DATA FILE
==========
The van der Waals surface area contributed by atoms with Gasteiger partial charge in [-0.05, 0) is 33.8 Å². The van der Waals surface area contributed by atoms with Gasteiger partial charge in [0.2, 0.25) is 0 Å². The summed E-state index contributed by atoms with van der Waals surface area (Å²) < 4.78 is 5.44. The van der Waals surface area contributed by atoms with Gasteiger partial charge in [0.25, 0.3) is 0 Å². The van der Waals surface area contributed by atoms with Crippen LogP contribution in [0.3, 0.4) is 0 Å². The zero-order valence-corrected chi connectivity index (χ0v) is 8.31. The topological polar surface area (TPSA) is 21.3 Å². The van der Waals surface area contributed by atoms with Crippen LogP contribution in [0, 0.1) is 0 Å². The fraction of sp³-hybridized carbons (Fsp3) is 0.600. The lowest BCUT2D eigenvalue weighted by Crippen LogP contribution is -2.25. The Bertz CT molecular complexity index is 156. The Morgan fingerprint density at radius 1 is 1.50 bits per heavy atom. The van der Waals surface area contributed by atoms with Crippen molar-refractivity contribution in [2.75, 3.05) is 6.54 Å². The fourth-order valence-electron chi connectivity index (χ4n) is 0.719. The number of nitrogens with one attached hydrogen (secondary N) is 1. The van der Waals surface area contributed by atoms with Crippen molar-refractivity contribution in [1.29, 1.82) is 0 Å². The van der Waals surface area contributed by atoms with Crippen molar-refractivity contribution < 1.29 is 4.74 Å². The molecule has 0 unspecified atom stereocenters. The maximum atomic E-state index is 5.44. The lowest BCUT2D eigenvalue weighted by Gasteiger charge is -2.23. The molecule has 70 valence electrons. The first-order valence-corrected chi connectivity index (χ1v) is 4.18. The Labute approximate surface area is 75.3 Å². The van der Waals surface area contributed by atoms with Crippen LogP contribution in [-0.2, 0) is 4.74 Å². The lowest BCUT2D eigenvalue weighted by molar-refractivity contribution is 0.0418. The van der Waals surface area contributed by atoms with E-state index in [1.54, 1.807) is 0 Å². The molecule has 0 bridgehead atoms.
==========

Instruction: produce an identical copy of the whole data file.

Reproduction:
The van der Waals surface area contributed by atoms with Gasteiger partial charge in [-0.05, 0) is 33.8 Å². The van der Waals surface area contributed by atoms with Gasteiger partial charge in [0.2, 0.25) is 0 Å². The summed E-state index contributed by atoms with van der Waals surface area (Å²) < 4.78 is 5.44. The van der Waals surface area contributed by atoms with Gasteiger partial charge in [0.25, 0.3) is 0 Å². The van der Waals surface area contributed by atoms with Crippen LogP contribution in [0.3, 0.4) is 0 Å². The zero-order valence-corrected chi connectivity index (χ0v) is 8.31. The topological polar surface area (TPSA) is 21.3 Å². The van der Waals surface area contributed by atoms with Crippen LogP contribution in [0, 0.1) is 0 Å². The fraction of sp³-hybridized carbons (Fsp3) is 0.600. The lowest BCUT2D eigenvalue weighted by Crippen LogP contribution is -2.25. The Bertz CT molecular complexity index is 156. The Morgan fingerprint density at radius 1 is 1.50 bits per heavy atom. The van der Waals surface area contributed by atoms with Crippen molar-refractivity contribution in [2.75, 3.05) is 6.54 Å². The fourth-order valence-electron chi connectivity index (χ4n) is 0.719. The number of nitrogens with one attached hydrogen (secondary N) is 1. The van der Waals surface area contributed by atoms with Crippen molar-refractivity contribution in [1.29, 1.82) is 0 Å². The van der Waals surface area contributed by atoms with Crippen molar-refractivity contribution < 1.29 is 4.74 Å². The molecule has 0 unspecified atom stereocenters. The maximum atomic E-state index is 5.44. The lowest BCUT2D eigenvalue weighted by Gasteiger charge is -2.23. The molecule has 70 valence electrons. The first-order valence-corrected chi connectivity index (χ1v) is 4.18. The Labute approximate surface area is 75.3 Å². The van der Waals surface area contributed by atoms with Crippen LogP contribution in [-0.2, 0) is 4.74 Å². The lowest BCUT2D eigenvalue weighted by molar-refractivity contribution is 0.0418. The van der Waals surface area contributed by atoms with E-state index in [1.54, 1.807) is 0 Å². The molecule has 0 bridgehead atoms.